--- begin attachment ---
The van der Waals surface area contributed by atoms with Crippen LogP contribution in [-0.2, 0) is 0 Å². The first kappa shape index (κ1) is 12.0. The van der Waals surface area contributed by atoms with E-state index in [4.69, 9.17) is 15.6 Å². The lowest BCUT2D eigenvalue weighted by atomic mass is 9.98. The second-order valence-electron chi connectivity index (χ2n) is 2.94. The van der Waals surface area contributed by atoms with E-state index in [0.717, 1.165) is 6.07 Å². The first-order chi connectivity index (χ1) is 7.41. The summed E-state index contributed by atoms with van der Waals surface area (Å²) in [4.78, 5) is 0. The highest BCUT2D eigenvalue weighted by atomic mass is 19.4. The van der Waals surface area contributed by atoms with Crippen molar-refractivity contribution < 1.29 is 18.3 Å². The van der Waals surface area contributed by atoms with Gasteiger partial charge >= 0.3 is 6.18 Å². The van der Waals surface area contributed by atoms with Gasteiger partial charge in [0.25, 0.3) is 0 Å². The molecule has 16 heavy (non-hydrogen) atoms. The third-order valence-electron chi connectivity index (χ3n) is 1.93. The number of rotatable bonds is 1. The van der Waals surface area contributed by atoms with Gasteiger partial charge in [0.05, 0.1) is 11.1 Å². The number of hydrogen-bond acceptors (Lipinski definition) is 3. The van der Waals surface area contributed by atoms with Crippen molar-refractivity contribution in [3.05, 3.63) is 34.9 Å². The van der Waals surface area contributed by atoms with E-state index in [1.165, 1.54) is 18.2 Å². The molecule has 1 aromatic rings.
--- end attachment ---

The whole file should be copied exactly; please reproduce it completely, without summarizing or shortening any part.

The van der Waals surface area contributed by atoms with Crippen LogP contribution in [-0.2, 0) is 0 Å². The first kappa shape index (κ1) is 12.0. The van der Waals surface area contributed by atoms with E-state index in [4.69, 9.17) is 15.6 Å². The lowest BCUT2D eigenvalue weighted by atomic mass is 9.98. The second-order valence-electron chi connectivity index (χ2n) is 2.94. The van der Waals surface area contributed by atoms with E-state index in [0.717, 1.165) is 6.07 Å². The first-order chi connectivity index (χ1) is 7.41. The summed E-state index contributed by atoms with van der Waals surface area (Å²) in [4.78, 5) is 0. The highest BCUT2D eigenvalue weighted by atomic mass is 19.4. The van der Waals surface area contributed by atoms with Crippen molar-refractivity contribution < 1.29 is 18.3 Å². The van der Waals surface area contributed by atoms with Gasteiger partial charge >= 0.3 is 6.18 Å². The van der Waals surface area contributed by atoms with Gasteiger partial charge in [0.25, 0.3) is 0 Å². The molecule has 16 heavy (non-hydrogen) atoms. The third-order valence-electron chi connectivity index (χ3n) is 1.93. The number of rotatable bonds is 1. The van der Waals surface area contributed by atoms with Gasteiger partial charge in [0.05, 0.1) is 11.1 Å². The number of hydrogen-bond acceptors (Lipinski definition) is 3. The van der Waals surface area contributed by atoms with Crippen molar-refractivity contribution in [3.05, 3.63) is 34.9 Å². The van der Waals surface area contributed by atoms with E-state index in [1.165, 1.54) is 18.2 Å². The molecule has 1 aromatic rings.